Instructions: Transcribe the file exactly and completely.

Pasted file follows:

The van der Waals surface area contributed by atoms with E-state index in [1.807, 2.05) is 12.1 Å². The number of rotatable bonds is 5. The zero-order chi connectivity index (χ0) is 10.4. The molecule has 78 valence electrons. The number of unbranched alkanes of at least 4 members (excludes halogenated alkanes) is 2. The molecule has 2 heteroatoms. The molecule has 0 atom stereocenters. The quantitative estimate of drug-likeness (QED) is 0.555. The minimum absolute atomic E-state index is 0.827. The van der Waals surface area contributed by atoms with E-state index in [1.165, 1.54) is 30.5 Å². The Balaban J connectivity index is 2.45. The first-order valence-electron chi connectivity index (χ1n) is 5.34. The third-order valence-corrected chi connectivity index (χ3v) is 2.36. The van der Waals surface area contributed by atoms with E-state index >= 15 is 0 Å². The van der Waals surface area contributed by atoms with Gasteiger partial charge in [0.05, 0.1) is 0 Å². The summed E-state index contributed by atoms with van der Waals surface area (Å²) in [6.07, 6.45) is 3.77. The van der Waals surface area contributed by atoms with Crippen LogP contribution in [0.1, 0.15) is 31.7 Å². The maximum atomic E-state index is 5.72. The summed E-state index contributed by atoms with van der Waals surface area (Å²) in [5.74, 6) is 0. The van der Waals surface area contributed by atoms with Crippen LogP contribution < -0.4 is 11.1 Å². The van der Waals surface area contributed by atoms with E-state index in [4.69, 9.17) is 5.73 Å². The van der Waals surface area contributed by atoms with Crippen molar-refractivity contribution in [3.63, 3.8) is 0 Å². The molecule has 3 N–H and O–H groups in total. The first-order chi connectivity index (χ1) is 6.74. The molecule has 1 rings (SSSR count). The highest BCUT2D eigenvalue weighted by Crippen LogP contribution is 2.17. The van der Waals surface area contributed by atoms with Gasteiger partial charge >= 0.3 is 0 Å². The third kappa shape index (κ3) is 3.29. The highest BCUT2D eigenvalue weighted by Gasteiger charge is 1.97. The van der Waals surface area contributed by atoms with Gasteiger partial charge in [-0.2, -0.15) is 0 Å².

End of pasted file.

The van der Waals surface area contributed by atoms with E-state index in [1.807, 2.05) is 12.1 Å². The number of rotatable bonds is 5. The zero-order chi connectivity index (χ0) is 10.4. The molecule has 78 valence electrons. The number of unbranched alkanes of at least 4 members (excludes halogenated alkanes) is 2. The molecule has 2 heteroatoms. The molecule has 0 atom stereocenters. The quantitative estimate of drug-likeness (QED) is 0.555. The minimum absolute atomic E-state index is 0.827. The van der Waals surface area contributed by atoms with E-state index in [1.165, 1.54) is 30.5 Å². The Balaban J connectivity index is 2.45. The first-order valence-electron chi connectivity index (χ1n) is 5.34. The third-order valence-corrected chi connectivity index (χ3v) is 2.36. The van der Waals surface area contributed by atoms with E-state index >= 15 is 0 Å². The van der Waals surface area contributed by atoms with Gasteiger partial charge in [0.05, 0.1) is 0 Å². The summed E-state index contributed by atoms with van der Waals surface area (Å²) in [6.07, 6.45) is 3.77. The van der Waals surface area contributed by atoms with Crippen LogP contribution in [0.1, 0.15) is 31.7 Å². The maximum atomic E-state index is 5.72. The summed E-state index contributed by atoms with van der Waals surface area (Å²) in [5.74, 6) is 0. The van der Waals surface area contributed by atoms with Crippen LogP contribution < -0.4 is 11.1 Å². The van der Waals surface area contributed by atoms with E-state index in [4.69, 9.17) is 5.73 Å². The van der Waals surface area contributed by atoms with Crippen molar-refractivity contribution in [3.63, 3.8) is 0 Å². The molecule has 3 N–H and O–H groups in total. The first-order chi connectivity index (χ1) is 6.74. The molecule has 1 rings (SSSR count). The highest BCUT2D eigenvalue weighted by Crippen LogP contribution is 2.17. The van der Waals surface area contributed by atoms with Gasteiger partial charge >= 0.3 is 0 Å². The third kappa shape index (κ3) is 3.29. The highest BCUT2D eigenvalue weighted by Gasteiger charge is 1.97. The van der Waals surface area contributed by atoms with Gasteiger partial charge in [-0.2, -0.15) is 0 Å².